African private capital markets experienced a record-high volume of deals in 2022. As a result, deal volumes in the region recorded a remarkable 46% year-on-year growth, and venture capital was the most active asset class, accounting for 74% of the total private capital deal volume and over half of private capital deal value, says private investment organisation the African Private Capital Association (AVCA).
The 2022 AVCA 'African Private Capital Activity' report showed that 626 deals took place during the year, which is a favourable increase amid broader global trends where deal volumes declined by 15% and value retreated by 26% in line with growing economic uncertainty into the second half of the year.
Africa experienced growth in the number of deals closed and capital invested. In 2022, $7.6-billion of private capital was invested, marking 3% year-on-year growth in deal values across the continent throughout 2022. This activity was driven by record growth in mid-market, or $10-million to $49-million, and larger-sized, $50-million to $100-million, deals.
Further, catalysed by venture capital deal flows, 2022 attracted the second-highest private capital investment over the last decade. However, while the fundraising value in 2022 experienced a 54% year-on-year decrease, more funds raised capital in 2022 than the year before. Much of this activity was led by capital raises between $100-million and $250-million, AVCA says.
Private and venture debt has emerged as an important source of inflows and venture capital continues to be a key driver of private capital, it adds.
Venture capital as the most active asset class reflects Africa’s changing demography. As a younger, more technology-oriented population drives interest in disruptive sectors, investments in technology secured the largest part of all investments recorded last year on the continent, it notes.
Further, according to the report, regulatory reforms involving greater protection of intellectual property rights and removing barriers to accessing funding sparked innovation in the start-up ecosystem, boosting investor confidence.
“This has encouraged more investment into industries integrating technology into their services, such as health technology, which is trending upward,” it highlights.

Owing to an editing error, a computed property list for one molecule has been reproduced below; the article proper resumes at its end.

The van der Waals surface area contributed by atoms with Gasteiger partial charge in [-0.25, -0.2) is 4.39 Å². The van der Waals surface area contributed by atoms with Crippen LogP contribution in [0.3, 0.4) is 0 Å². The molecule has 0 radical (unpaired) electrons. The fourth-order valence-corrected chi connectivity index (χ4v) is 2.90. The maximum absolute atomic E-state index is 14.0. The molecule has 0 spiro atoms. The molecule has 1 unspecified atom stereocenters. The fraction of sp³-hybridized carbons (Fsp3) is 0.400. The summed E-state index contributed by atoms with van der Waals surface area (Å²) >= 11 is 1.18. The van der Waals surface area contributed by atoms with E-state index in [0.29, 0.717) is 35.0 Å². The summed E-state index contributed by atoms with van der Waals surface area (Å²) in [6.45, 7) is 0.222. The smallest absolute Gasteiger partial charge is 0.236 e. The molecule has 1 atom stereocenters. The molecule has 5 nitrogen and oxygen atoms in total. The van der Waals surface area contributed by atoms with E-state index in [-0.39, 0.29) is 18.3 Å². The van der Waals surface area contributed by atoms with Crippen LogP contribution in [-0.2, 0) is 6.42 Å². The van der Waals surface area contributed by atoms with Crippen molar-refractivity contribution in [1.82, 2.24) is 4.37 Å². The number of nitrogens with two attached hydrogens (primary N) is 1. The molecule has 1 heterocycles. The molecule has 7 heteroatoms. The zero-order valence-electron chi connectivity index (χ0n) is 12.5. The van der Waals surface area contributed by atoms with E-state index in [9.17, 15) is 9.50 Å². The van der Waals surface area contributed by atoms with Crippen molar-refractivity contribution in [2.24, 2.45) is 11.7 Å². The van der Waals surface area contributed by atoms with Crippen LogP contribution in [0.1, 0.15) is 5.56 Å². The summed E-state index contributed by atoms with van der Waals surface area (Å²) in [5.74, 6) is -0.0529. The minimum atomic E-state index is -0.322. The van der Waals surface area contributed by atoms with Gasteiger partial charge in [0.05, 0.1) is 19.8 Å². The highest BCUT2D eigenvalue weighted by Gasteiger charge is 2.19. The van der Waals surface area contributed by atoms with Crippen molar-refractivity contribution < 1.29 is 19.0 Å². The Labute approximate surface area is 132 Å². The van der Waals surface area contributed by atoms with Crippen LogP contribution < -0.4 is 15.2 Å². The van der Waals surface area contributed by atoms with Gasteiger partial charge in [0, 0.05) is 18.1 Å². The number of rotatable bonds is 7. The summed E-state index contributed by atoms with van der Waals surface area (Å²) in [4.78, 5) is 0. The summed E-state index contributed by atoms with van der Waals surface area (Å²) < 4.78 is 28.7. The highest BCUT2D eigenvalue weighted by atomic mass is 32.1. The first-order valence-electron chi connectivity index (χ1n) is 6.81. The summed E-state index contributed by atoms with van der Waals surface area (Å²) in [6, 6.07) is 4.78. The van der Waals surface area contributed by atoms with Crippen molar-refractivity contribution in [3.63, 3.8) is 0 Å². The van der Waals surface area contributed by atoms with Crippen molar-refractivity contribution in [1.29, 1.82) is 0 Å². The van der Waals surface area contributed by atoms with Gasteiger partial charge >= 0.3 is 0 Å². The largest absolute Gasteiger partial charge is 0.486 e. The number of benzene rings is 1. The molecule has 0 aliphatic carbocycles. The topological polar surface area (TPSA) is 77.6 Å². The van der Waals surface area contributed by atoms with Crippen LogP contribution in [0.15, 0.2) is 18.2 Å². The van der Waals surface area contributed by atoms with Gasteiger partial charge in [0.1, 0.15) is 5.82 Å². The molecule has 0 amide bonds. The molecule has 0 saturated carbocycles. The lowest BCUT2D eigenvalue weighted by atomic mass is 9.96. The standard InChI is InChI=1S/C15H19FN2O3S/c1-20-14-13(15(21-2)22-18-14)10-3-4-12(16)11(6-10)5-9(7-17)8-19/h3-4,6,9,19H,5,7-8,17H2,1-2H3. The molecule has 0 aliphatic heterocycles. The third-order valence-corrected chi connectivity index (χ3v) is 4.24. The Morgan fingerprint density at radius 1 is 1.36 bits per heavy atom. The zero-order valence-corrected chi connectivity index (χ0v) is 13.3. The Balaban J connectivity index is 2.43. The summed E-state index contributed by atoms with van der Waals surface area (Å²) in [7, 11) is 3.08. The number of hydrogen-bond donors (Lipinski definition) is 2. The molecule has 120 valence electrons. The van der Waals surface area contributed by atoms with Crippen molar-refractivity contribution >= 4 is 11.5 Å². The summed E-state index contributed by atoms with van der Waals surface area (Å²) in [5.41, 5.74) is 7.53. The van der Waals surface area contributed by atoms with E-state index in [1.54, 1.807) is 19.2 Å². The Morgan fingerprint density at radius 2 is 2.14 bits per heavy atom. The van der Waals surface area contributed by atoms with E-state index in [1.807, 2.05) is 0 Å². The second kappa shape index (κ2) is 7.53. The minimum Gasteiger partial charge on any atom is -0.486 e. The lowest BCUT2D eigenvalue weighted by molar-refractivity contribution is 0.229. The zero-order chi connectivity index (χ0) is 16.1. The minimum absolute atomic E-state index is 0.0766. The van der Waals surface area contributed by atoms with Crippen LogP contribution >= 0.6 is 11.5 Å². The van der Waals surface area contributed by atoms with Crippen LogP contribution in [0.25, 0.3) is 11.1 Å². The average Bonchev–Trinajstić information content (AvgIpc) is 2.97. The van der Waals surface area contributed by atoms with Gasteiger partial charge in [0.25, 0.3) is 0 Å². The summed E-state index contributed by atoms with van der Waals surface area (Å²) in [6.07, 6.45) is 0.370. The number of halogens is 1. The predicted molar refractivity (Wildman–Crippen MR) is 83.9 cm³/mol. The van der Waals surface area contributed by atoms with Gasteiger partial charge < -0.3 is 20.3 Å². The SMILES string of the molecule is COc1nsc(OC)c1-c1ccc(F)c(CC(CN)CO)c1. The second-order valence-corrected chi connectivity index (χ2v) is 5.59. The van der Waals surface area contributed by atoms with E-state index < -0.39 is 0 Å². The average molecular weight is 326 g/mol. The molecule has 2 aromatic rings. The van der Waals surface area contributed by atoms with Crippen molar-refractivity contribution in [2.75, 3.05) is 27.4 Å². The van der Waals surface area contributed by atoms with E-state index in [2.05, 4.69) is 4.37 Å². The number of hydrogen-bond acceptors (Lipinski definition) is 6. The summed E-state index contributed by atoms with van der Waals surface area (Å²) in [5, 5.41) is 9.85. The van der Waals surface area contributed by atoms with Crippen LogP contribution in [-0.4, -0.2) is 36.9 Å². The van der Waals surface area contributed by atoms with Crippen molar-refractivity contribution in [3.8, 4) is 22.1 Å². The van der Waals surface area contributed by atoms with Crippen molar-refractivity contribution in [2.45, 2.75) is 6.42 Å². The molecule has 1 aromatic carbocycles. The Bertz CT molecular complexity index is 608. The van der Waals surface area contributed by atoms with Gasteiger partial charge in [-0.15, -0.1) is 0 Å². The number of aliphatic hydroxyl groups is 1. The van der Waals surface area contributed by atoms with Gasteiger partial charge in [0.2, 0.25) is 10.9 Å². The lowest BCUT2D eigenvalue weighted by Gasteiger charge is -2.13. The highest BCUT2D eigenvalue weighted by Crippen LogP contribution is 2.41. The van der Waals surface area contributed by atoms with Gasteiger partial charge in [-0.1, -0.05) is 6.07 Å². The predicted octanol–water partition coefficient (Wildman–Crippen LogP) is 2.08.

Meanwhile, private equity activity in Africa experienced a resurgence, with a 24% year-on-year increase in the number of deals, and a 31% year-on-year increase in the value of those deals. Private debt, which is an asset class offering diversification and investment protection during periods of economic volatility, attracted significant interest in 2022, with activity in the asset class across Africa growing 7.2 times year-on-year.
Investors continue committing to familiar regions and sectors. West Africa witnessed the most private capital deals on the continent, spearheaded by Nigeria, with more than half of the deals in the region concluded in Africa’s largest economy, AVCA points out.
The growth of private equity in South Africa, which is the continent’s most industrialised economy, reversed years of decline in investments in the wider Southern African region.
“Last year saw a surge of activity in the region boosted by growth in deal values increasing across private equity and infrastructure,” the organisation highlights.
Further, investment activity in North Africa continued to gain traction and noted a 52% year-on-year increase in deal volume in 2022, while the deal value in 2022 near-doubled the investment value recorded in the previous year.
East Africa also experienced a rise, with a 71% increase in deal volume and a 4-times increase in deal value, marking its highest-grossing year in a decade, AVCA points out.
Multi-region investments accounted for the largest deal volume with investors channelling 37% of the total value of investments into portfolio companies with operations in more than one African economy.
Additionally, the financials sector has benefited from this borderless approach. The sector’s prominence across private capital deal volume at 29% and value at 32% made it the most attractive sector again, a trend expected to continue, the organisation says.
“Consumer discretionary services, holding the second position, have been lifted by growing interest in the education, hospitality and retail sectors,” AVCA's report shows.
Meanwhile, 2022 marked a record number of successful exits, with 82 exits spread across all sub-regions. The 2.3 times year-on-year increase in exits across Africa, dominated by the financial sector, follows a bottleneck of delayed exits post-Covid-19.
In 2022, private capital fund managers prioritised asset disposal, the majority of which occurred in North Africa. Trade sales comprised nearly half of all exits, with private equity and financial buyers accounting for nearly a quarter. Exits through initial public offerings and capital markets also marked a record high, AVCA says.
“In the face of highly challenging global economic conditions, our industry saw an impressive number of exits - the most in history. The growing diversity of asset classes in the private capital ecosystem unlocks broader investment opportunities across exciting geographies and represents a marketplace finding more solutions in response to our transforming economy,” says AVCA CEO Abi Mustapha-Maduakor.
“We are delighted to see strong performance in venture capital and growth in private equity and private debt. As our industry matures, AVCA’s metrics mark the evolution. We look forward to building on our organisation’s role as an enabler of growth and investment,” she adds.